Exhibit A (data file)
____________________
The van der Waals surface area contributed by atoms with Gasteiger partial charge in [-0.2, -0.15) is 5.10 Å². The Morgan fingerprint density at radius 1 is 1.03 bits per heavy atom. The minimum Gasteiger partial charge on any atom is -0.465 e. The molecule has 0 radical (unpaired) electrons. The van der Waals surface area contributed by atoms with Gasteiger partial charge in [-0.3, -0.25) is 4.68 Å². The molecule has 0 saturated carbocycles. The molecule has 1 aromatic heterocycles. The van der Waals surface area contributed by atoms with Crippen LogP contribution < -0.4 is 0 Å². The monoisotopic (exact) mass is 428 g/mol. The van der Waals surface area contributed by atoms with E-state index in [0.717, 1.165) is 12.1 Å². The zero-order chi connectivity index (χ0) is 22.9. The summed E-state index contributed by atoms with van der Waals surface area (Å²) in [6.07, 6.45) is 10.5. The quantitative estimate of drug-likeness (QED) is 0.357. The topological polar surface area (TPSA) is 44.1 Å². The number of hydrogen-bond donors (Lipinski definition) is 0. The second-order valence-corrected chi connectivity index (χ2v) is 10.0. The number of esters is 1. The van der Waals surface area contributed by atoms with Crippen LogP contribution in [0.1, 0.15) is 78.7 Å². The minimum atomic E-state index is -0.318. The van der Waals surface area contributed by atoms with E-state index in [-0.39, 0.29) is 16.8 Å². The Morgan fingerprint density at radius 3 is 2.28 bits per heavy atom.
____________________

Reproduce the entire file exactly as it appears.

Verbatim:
The van der Waals surface area contributed by atoms with Gasteiger partial charge in [-0.2, -0.15) is 5.10 Å². The Morgan fingerprint density at radius 1 is 1.03 bits per heavy atom. The minimum Gasteiger partial charge on any atom is -0.465 e. The molecule has 0 radical (unpaired) electrons. The van der Waals surface area contributed by atoms with Gasteiger partial charge in [-0.3, -0.25) is 4.68 Å². The molecule has 0 saturated carbocycles. The molecule has 1 aromatic heterocycles. The van der Waals surface area contributed by atoms with Crippen LogP contribution < -0.4 is 0 Å². The monoisotopic (exact) mass is 428 g/mol. The van der Waals surface area contributed by atoms with E-state index in [0.717, 1.165) is 12.1 Å². The zero-order chi connectivity index (χ0) is 22.9. The summed E-state index contributed by atoms with van der Waals surface area (Å²) in [6.07, 6.45) is 10.5. The quantitative estimate of drug-likeness (QED) is 0.357. The topological polar surface area (TPSA) is 44.1 Å². The number of hydrogen-bond donors (Lipinski definition) is 0. The second-order valence-corrected chi connectivity index (χ2v) is 10.0. The number of esters is 1. The van der Waals surface area contributed by atoms with Crippen LogP contribution in [0.1, 0.15) is 78.7 Å². The minimum atomic E-state index is -0.318. The van der Waals surface area contributed by atoms with E-state index in [-0.39, 0.29) is 16.8 Å². The Morgan fingerprint density at radius 3 is 2.28 bits per heavy atom.